In my 30+ years of watching summer weather patterns usually by early June if a ridge gets established in one area of the country, it is stubborn to break down and persists for much of the summer. This seems to be particularly true for southwestern ridges. This chart is valid for Monday:
I would anticipate many more record highs to fall over the next week in the Southwest.
Also, note the blue depiction on that 500 Mb Pivotal Weather chart across the Great Lakes. The mean temperature hasn’t gotten so warm across the planet that cooler or even much colder than average air can move into the CONUS. Using meteorology terms, old teleconnection, long wave patterns in the troposphere still hold. Usually if there is a big ridge or mid-level high in the West there will be a corresponding trough in the East ushering in cool air in the summer and cold air in the winter. Such will be the case next week.
Does this persistent long wave pattern of a ridge in the West and trough in the East mean that much of the nation east of the Rockies is off the hook for exceptional, prolonged heat this year? We will see.
Updates: Record reports are starting to pour in from the West. Yep it’s been rather toasty:
Phoenix set another record despite the expected cooling😉 trend. Vegas set a daily record high of 114F breaking the old record of 113F set just last year.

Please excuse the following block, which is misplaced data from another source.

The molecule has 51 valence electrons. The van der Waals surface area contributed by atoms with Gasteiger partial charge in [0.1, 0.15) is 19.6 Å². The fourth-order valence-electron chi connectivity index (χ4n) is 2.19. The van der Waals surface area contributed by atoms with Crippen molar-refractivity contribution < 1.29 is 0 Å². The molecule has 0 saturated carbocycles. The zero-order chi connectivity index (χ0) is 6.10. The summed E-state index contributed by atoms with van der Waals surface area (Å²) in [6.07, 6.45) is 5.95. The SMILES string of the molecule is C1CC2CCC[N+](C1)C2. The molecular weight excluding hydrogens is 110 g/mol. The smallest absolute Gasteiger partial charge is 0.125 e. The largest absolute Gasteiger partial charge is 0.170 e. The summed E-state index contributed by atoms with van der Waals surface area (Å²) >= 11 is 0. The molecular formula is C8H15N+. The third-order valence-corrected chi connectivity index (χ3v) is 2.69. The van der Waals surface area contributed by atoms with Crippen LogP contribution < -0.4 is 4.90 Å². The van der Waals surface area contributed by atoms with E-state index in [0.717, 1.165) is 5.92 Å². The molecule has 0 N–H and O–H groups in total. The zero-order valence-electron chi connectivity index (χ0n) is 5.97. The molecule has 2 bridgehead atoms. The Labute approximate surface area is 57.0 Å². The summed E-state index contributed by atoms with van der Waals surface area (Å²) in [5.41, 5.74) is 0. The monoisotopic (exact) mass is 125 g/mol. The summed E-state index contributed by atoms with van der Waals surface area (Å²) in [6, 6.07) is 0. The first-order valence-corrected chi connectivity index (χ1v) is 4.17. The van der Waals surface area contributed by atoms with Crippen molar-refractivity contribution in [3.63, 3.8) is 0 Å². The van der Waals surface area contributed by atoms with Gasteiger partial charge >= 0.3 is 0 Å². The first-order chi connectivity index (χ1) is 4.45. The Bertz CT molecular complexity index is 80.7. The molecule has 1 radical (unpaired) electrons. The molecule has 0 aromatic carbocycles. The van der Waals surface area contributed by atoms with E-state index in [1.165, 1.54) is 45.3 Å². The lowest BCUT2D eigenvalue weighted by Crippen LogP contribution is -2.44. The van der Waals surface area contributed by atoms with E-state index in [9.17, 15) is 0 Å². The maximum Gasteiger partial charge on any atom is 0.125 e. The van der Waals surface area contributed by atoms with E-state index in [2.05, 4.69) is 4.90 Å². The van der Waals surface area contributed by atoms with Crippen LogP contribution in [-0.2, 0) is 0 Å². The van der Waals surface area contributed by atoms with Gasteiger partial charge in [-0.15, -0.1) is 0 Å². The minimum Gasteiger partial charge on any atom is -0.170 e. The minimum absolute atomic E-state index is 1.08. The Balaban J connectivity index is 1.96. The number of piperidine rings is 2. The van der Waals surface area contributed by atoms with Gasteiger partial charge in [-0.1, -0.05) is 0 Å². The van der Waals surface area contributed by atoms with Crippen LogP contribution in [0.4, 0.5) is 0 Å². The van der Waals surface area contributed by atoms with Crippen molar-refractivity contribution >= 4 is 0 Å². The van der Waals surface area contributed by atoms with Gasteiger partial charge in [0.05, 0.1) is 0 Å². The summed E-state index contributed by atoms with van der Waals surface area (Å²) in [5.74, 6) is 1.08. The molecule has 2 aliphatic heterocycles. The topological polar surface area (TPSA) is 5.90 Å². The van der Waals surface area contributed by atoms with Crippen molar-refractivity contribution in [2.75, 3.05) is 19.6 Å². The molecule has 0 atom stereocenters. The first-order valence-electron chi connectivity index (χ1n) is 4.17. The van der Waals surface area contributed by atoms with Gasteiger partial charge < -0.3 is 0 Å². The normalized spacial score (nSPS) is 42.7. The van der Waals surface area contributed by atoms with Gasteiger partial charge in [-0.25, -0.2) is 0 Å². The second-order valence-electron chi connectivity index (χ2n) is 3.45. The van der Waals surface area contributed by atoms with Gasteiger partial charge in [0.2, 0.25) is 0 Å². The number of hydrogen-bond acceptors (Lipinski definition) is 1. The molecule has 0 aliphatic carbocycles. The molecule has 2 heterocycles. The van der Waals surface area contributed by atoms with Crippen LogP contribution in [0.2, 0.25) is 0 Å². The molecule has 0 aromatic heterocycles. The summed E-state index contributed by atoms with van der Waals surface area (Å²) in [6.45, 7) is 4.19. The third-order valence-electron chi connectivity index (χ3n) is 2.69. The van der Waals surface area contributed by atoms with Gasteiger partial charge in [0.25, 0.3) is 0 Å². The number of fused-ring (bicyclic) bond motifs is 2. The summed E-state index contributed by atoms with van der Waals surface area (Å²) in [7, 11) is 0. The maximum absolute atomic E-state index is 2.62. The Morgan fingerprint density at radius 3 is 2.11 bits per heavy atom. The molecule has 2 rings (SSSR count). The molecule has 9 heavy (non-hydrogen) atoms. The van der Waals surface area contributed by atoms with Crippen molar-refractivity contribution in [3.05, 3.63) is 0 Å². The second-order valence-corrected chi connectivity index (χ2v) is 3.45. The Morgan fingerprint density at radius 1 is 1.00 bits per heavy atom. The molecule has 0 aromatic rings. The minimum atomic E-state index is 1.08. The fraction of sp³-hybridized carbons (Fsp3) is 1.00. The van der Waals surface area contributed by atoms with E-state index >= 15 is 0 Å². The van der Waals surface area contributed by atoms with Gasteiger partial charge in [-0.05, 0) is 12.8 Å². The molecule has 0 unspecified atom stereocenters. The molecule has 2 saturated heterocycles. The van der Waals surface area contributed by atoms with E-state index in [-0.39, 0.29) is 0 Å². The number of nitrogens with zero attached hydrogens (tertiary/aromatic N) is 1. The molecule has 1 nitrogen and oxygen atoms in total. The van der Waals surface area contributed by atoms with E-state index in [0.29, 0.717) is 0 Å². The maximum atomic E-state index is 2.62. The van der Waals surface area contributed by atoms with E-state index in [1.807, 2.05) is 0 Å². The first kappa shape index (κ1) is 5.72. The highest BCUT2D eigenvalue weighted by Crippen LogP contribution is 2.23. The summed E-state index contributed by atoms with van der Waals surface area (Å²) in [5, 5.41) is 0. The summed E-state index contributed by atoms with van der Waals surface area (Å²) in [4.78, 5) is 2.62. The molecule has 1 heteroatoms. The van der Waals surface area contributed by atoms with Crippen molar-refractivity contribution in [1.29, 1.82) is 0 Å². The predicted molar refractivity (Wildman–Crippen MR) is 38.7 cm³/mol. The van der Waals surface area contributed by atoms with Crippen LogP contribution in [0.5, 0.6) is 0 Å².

One area that may be just as hot the next few days is the Sacramento Valley. This is a good caption from the NWS Sacramento depicting how high the current heat wave risk is for the general population:
To get a better idea of how hot the Desert Southwest will be during the heat wave look no further than Needles, CA:
If forecasts are correct, according to Eric Fisher, Needles will reach or exceed 120F for seven straight days, which I’ll keep tabs on. The current record is only three.
Wow! Speaking of dry and hot, I saw this tidbit from Eric Blake today about Needles, CA. I too have never seen a reading of 120F with a dewpoint of -11F. I would hate to be dehydrated in this:
Here are today’s maxes for major reporting stations that gets processed every evening by about 9:30 PM EDT:
As expected near record heat occurred from west Texas northward through the western High Plains northward into Nebraska. I’m sure that many record highs were set throughout the Rockies in contrast to snowy conditions and record cold that occurred in late May.
What about Thursday? Here are the latest GFS generated model numbers from Weather Services International:
Cooler air will nose southward through the Front Range. It will generally be a couple of degrees cooler in Nevada and Arizona, but maxes will still be near record levels. California will still be blazingly hot. The rest of the nation will fair well with no record heat on Thursday.